Today’s NewsStand

Today’s NewsStand

By Iowa Hospital Association|
|May 3, 2021

Iowa news

Iowa hospitals work to foster diversity, equity and inclusion in nursing

The COVID-19 pandemic underscored health care inequities, with people from racial and ethnic minority groups facing an increased risk of getting sick and dying from the virus, according to the Centers for Disease Control and Prevention. For hospitals, the events of the past year have emphasized the urgency of developing a diverse, culturally competent workforce to help reduce health care disparities and improve patient outcomes. (Des Moines Register)

Almost 62,000 Iowans skipped their second COVID vaccine shot

At least 61,773 Iowans have skipped, missed or delayed getting their second dose of COVID-19 vaccine, according to the Iowa Department of Public Health. Data is limited on the vaccines’ effectiveness when second doses are administered beyond the recommended time frame. For Pfizer, that’s 21 days; for Moderna, 28. But a second dose may be given up to six weeks after the first if necessary, according to the CDC. Nationally, at least 5 million people missed their second doses. Side effect fears rank among the top reasons. (Axios Des Moines)

Nurses have been game changers during the pandemic

Nurses were charged with the unimaginable over the past year—supporting entire communities through one of the greatest health crises of our time. The call to care for others, to show up no matter the circumstances, is what influences many nurses to join the field in the first place. It’s a drive that was only amplified as nurses expanded their duties to offer glimmers of hope to people during such an uncertain time. (Des Moines Register)


National news

Employers, insurers push to make virtual visits regular care

Make telemedicine your first choice for most doctor visits. That’s the message some US employers and insurers are sending with a new wave of care options. Amazon and several insurers have started or expanded virtual-first care plans to get people to use telemedicine routinely, even for planned visits like annual checkups. They’re trying to make it easier for patients to connect with regular help by using remote care that grew explosively during the COVID-19 pandemic. (Healthleaders)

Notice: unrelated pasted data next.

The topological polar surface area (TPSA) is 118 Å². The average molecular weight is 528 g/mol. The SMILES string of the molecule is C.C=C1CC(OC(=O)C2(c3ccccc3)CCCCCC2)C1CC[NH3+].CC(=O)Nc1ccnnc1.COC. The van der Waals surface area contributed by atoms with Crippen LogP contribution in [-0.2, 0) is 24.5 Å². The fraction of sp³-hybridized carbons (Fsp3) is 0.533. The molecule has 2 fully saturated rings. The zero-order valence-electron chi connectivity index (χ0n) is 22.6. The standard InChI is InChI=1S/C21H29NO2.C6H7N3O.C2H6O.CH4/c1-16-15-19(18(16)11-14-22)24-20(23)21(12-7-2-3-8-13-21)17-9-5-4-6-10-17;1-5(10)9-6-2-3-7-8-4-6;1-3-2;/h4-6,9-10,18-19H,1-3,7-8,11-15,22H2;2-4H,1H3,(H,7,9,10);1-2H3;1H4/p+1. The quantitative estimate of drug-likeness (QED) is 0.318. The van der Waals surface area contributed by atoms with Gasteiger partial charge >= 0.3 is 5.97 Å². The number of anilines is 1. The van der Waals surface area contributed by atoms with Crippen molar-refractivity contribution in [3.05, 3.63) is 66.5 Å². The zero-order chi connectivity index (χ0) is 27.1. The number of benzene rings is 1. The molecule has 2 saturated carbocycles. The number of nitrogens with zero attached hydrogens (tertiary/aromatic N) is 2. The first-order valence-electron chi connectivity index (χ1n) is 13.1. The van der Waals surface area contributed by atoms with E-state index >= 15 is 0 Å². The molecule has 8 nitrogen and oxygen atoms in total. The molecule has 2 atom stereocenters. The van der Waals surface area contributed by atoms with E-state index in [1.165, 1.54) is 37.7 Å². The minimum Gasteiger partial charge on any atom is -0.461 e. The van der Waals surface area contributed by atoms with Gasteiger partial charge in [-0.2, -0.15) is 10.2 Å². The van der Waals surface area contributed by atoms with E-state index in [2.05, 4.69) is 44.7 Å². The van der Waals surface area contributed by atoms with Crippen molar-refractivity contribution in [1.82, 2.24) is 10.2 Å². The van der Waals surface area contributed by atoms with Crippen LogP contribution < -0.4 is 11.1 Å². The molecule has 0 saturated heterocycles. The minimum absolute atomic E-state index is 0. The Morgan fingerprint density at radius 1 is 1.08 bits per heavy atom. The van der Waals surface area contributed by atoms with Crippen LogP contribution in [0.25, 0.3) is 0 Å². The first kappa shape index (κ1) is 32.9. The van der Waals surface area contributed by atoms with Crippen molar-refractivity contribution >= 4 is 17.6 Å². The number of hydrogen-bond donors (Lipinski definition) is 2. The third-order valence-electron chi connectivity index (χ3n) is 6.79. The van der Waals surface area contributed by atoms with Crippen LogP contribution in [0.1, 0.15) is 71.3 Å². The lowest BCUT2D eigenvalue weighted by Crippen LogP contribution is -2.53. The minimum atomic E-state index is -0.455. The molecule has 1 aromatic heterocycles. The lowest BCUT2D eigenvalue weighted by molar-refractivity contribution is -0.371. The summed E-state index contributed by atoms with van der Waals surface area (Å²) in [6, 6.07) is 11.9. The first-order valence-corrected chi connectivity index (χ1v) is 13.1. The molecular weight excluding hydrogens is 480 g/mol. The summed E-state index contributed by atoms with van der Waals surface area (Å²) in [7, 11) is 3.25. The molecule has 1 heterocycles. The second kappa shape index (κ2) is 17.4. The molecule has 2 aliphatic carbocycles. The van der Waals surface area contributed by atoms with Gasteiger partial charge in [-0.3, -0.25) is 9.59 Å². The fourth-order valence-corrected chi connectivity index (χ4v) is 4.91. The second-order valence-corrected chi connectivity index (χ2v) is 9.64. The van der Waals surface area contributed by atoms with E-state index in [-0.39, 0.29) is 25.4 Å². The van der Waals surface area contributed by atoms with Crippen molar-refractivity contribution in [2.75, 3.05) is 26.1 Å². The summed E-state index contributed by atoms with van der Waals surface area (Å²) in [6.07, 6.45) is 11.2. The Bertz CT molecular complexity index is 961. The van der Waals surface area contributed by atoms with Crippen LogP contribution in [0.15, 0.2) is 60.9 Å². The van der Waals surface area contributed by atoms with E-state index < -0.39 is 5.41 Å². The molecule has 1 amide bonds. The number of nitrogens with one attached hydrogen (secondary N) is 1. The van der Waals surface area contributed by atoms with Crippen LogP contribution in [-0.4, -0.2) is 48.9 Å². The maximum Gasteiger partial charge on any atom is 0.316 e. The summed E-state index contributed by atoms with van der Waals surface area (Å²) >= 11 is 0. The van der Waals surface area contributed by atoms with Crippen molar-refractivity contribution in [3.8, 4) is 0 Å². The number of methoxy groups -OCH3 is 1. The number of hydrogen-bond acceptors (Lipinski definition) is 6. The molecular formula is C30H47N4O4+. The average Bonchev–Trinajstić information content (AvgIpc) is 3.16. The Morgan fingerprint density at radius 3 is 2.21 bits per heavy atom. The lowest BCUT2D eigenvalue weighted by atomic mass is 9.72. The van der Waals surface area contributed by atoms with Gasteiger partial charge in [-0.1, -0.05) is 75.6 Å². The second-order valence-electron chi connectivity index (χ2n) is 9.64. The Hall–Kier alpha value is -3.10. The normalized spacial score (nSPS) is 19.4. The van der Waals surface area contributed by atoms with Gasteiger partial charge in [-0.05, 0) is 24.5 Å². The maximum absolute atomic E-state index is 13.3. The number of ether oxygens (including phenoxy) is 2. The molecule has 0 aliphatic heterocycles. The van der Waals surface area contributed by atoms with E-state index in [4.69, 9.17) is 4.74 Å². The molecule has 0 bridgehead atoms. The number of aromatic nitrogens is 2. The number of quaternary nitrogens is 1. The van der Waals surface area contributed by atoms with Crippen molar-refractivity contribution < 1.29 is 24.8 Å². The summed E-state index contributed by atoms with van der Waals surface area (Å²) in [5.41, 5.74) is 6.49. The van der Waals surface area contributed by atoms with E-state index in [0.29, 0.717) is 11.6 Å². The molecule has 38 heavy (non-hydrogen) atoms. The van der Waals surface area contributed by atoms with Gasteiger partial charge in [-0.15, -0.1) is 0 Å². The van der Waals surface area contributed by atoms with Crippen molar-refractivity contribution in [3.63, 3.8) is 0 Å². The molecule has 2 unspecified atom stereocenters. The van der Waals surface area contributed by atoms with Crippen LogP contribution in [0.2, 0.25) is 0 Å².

Critical care nurses’ mental, physical health connected to preventable medical errors

Even before the COVID-19 pandemic began, critical care nurses were experiencing alarmingly high levels of stress, anxiety, depression and poor physical health — factors that correlated with an increase in self-reported medical errors, according to a new study by The Ohio State University College of Nursing. Nearly two-thirds of critical care nurses reported having made medical errors in the past five years, according to the study. Occurrence of medical errors was significantly higher among nurses in worse health than those in the bet­ter health categories. For example, 67% of the nurses with higher stress scores versus 56.5% of the nurses with no or little stress reported having made medi­cal errors in the past five years. (Patient Safety and Quality Healthcare)

COVID-19 vaccine safety system has gaps that may miss unexpected side effects

The quick detection of an ultra-rare blood clotting reaction in some COVID-19 vaccine recipients showed the power of a federal warning system for vaccine safety issues, but experts worry that blind spots in the program could hamper detection of other unexpected side effects. Before the pandemic began, the FDA had scaled back a program it used successfully to track adverse events during and after the 2009 H1N1 influenza pandemic, and the agency is still ramping up its replacement. (NBC News)

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